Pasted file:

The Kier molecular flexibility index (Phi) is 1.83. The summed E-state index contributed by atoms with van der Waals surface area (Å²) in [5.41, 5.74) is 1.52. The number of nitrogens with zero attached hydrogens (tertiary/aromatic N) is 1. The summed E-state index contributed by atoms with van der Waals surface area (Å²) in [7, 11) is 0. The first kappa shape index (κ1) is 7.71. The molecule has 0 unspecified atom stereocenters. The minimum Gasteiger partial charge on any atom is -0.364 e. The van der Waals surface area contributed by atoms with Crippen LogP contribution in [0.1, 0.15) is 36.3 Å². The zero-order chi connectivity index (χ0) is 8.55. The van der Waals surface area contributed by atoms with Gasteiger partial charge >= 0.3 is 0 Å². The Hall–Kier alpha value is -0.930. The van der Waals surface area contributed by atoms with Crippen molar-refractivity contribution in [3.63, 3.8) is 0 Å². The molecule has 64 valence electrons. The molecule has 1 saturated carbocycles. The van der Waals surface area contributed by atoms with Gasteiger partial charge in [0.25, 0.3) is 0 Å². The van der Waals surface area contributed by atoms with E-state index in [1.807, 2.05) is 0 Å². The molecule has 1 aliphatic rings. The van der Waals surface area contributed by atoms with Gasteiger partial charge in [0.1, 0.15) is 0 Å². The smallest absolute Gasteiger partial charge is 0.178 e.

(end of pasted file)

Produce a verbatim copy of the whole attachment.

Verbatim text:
The Kier molecular flexibility index (Phi) is 1.83. The summed E-state index contributed by atoms with van der Waals surface area (Å²) in [5.41, 5.74) is 1.52. The number of nitrogens with zero attached hydrogens (tertiary/aromatic N) is 1. The summed E-state index contributed by atoms with van der Waals surface area (Å²) in [7, 11) is 0. The first kappa shape index (κ1) is 7.71. The molecule has 0 unspecified atom stereocenters. The minimum Gasteiger partial charge on any atom is -0.364 e. The van der Waals surface area contributed by atoms with Crippen LogP contribution in [0.1, 0.15) is 36.3 Å². The zero-order chi connectivity index (χ0) is 8.55. The van der Waals surface area contributed by atoms with Gasteiger partial charge >= 0.3 is 0 Å². The Hall–Kier alpha value is -0.930. The van der Waals surface area contributed by atoms with Crippen molar-refractivity contribution in [3.63, 3.8) is 0 Å². The molecule has 64 valence electrons. The molecule has 1 saturated carbocycles. The van der Waals surface area contributed by atoms with Gasteiger partial charge in [0.25, 0.3) is 0 Å². The van der Waals surface area contributed by atoms with E-state index in [1.807, 2.05) is 0 Å². The molecule has 1 aliphatic rings. The van der Waals surface area contributed by atoms with Gasteiger partial charge in [0.1, 0.15) is 0 Å². The smallest absolute Gasteiger partial charge is 0.178 e.